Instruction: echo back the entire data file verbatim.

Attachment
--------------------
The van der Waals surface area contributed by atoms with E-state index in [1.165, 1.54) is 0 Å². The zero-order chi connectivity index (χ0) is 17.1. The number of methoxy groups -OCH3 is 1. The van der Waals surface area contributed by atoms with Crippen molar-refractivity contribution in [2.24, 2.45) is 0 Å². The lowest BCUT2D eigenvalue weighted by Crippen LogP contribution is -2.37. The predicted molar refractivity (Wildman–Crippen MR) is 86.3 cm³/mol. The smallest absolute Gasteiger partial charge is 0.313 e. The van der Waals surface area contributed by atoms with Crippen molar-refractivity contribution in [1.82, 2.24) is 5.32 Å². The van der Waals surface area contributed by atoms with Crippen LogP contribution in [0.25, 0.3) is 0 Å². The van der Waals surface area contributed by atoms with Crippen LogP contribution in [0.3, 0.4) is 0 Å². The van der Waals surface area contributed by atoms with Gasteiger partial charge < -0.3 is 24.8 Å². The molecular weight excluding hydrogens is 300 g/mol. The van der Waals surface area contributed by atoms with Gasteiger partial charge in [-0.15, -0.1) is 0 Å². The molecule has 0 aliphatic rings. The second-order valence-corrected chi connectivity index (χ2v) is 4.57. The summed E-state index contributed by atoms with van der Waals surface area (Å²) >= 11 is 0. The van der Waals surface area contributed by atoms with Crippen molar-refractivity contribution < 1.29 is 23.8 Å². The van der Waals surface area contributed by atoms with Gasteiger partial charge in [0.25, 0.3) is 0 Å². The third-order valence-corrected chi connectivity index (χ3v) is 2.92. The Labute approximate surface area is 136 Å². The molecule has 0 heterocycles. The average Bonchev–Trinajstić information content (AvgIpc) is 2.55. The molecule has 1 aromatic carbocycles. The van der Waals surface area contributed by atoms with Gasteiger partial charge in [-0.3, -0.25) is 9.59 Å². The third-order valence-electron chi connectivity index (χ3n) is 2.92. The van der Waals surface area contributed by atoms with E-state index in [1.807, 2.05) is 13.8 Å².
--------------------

The van der Waals surface area contributed by atoms with E-state index in [1.165, 1.54) is 0 Å². The zero-order chi connectivity index (χ0) is 17.1. The number of methoxy groups -OCH3 is 1. The van der Waals surface area contributed by atoms with Crippen molar-refractivity contribution in [2.24, 2.45) is 0 Å². The lowest BCUT2D eigenvalue weighted by Crippen LogP contribution is -2.37. The predicted molar refractivity (Wildman–Crippen MR) is 86.3 cm³/mol. The smallest absolute Gasteiger partial charge is 0.313 e. The van der Waals surface area contributed by atoms with Crippen molar-refractivity contribution in [1.82, 2.24) is 5.32 Å². The van der Waals surface area contributed by atoms with Crippen LogP contribution in [0.25, 0.3) is 0 Å². The van der Waals surface area contributed by atoms with Crippen LogP contribution in [0.3, 0.4) is 0 Å². The van der Waals surface area contributed by atoms with Gasteiger partial charge < -0.3 is 24.8 Å². The molecular weight excluding hydrogens is 300 g/mol. The van der Waals surface area contributed by atoms with Gasteiger partial charge in [-0.15, -0.1) is 0 Å². The molecule has 0 aliphatic rings. The second-order valence-corrected chi connectivity index (χ2v) is 4.57. The summed E-state index contributed by atoms with van der Waals surface area (Å²) >= 11 is 0. The van der Waals surface area contributed by atoms with Crippen molar-refractivity contribution < 1.29 is 23.8 Å². The van der Waals surface area contributed by atoms with Gasteiger partial charge in [0.25, 0.3) is 0 Å². The third-order valence-corrected chi connectivity index (χ3v) is 2.92. The Labute approximate surface area is 136 Å². The molecule has 0 heterocycles. The average Bonchev–Trinajstić information content (AvgIpc) is 2.55. The molecule has 1 aromatic carbocycles. The van der Waals surface area contributed by atoms with Gasteiger partial charge in [-0.3, -0.25) is 9.59 Å². The third-order valence-electron chi connectivity index (χ3n) is 2.92. The van der Waals surface area contributed by atoms with E-state index in [1.807, 2.05) is 13.8 Å².